On 14 January 1997, I decided to go for broke and cut up Nat Taverna's beautiful Kibri oil tank farm.  I couldn't identify it until a week later when I finally broke down and bought an old 1996 Walthers N & Z catalog; my oil tank farm is one of two included in Kibri's 6998 Tank Farm Diorama Set (the original single-farm kit number turned out, much later, to be 6760).  The modification simply entailed snapping off the two containment walls at top and left (on the diagram, or facing the valve complex), cutting the base (with all the detail in place, except the few pieces which fell off as I proceeded!), and cutting and fitting the two containment walls to be three shorter ones.  The small horizontal tank has to be relocated in the cramped space remaining; I chose to center it diagonally between the two largest vertical tanks.  This location allows simply cutting and angling two of the many pipes running along the left side so they end up under the end of the tank and meet the risers which must be relocated slightly to meet these two horizontal pipes.  It was an amazingly smooth alteration; all that remains is to sort out the jumble of little details that came off and refit them.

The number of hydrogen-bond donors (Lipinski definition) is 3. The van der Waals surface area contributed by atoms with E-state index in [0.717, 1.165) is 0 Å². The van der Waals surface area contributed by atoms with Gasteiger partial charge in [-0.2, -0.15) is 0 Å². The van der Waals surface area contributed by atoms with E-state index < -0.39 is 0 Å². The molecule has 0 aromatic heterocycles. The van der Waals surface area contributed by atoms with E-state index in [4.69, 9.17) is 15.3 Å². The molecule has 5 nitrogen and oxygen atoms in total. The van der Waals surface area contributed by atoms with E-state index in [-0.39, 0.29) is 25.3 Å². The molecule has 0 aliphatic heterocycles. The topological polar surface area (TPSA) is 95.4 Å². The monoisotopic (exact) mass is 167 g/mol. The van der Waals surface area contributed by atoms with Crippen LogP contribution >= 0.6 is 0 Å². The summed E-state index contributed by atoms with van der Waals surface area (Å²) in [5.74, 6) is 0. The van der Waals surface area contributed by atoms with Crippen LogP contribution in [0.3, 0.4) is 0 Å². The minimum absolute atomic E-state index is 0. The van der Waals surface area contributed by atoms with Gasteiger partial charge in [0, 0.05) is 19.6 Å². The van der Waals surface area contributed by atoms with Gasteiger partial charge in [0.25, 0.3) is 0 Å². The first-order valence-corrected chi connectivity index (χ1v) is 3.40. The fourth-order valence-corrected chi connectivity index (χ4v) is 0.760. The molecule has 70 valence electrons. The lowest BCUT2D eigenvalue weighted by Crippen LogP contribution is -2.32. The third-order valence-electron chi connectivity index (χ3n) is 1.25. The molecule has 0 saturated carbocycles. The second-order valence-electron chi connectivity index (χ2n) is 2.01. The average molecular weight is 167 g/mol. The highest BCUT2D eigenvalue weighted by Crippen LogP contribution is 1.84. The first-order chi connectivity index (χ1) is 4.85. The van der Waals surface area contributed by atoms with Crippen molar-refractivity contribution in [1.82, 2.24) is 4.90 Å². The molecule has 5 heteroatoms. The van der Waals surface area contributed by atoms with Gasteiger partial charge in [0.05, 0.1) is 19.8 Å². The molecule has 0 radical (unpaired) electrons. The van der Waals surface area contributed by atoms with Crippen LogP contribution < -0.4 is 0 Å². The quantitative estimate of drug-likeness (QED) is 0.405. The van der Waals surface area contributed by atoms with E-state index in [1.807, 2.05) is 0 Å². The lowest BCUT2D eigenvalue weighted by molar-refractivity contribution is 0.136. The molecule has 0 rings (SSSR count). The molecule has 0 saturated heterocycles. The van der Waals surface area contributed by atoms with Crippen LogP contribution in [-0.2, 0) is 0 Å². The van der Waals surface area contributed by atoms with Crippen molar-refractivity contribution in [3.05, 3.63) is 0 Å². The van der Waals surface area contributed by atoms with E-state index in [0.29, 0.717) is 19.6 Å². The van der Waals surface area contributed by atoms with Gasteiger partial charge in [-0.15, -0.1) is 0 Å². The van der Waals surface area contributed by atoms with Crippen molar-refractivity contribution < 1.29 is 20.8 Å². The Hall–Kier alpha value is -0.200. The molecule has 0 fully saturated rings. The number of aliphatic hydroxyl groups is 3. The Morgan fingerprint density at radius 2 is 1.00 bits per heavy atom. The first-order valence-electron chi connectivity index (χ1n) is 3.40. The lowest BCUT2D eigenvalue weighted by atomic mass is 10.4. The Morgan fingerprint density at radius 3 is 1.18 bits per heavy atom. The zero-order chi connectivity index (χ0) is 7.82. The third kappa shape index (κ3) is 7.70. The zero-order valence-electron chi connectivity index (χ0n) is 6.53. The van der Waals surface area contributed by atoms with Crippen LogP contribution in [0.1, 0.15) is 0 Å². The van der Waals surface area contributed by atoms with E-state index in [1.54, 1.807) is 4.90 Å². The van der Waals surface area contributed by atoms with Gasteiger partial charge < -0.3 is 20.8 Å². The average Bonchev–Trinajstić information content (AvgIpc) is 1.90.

Moving right along, that same night (14 January {1997}), I started building the Kibri 6750 gravel tipple.  First, I cut (inaccurately) the base back to fit between the newly-relocated "east" end of the main and the framing of the layout.  After fitting-up the major components, I decided there was absolutely no way the small dump house would fit in as intended.  That is, I assume that the little house on the lower end of the conveyor housing is a dump house, where trucks dump gravel to be carried up to the top of the tipple.  Whether or not that's so, it's a dump house now!  The bottom must be cut out (after being securely bonded the night before!) and a grating installed; we'll see what the hobby shop has in the way of fine gratings (I'm not about to scratch build one in Z!).  Then the dump house is turned 90º {degrees} counter-clockwise and an intermediate hoist house and conveyor must be fabricated from scratch and installed to account for the turned dump house and the long distance to be traversed to allow truck access around the dump house to the ramp leading up under the tipple.  This little fillip also allows, rather neatly, for the exact 1/2"* difference in height between the top of the tipple ramp and the top of the layout framing alongside.  Raising the hoist house and the-now-upper conveyor 1/2"* seems to me to improve the actual appearance of the tipple complex; all that's required to fit the hoist house to the bridge across the ramp is to trim the tops of the vertical locator tabs that position the hoist house against the bridge.  The horizontal tab that was to be at the bottom of the bridge now simply disappears higher up inside the bridge.  Everything else on the tipple fits as Kibri intended and it just "belongs" where it is, even allowing for the overlap over the layout frame.   rev (02 May 2013)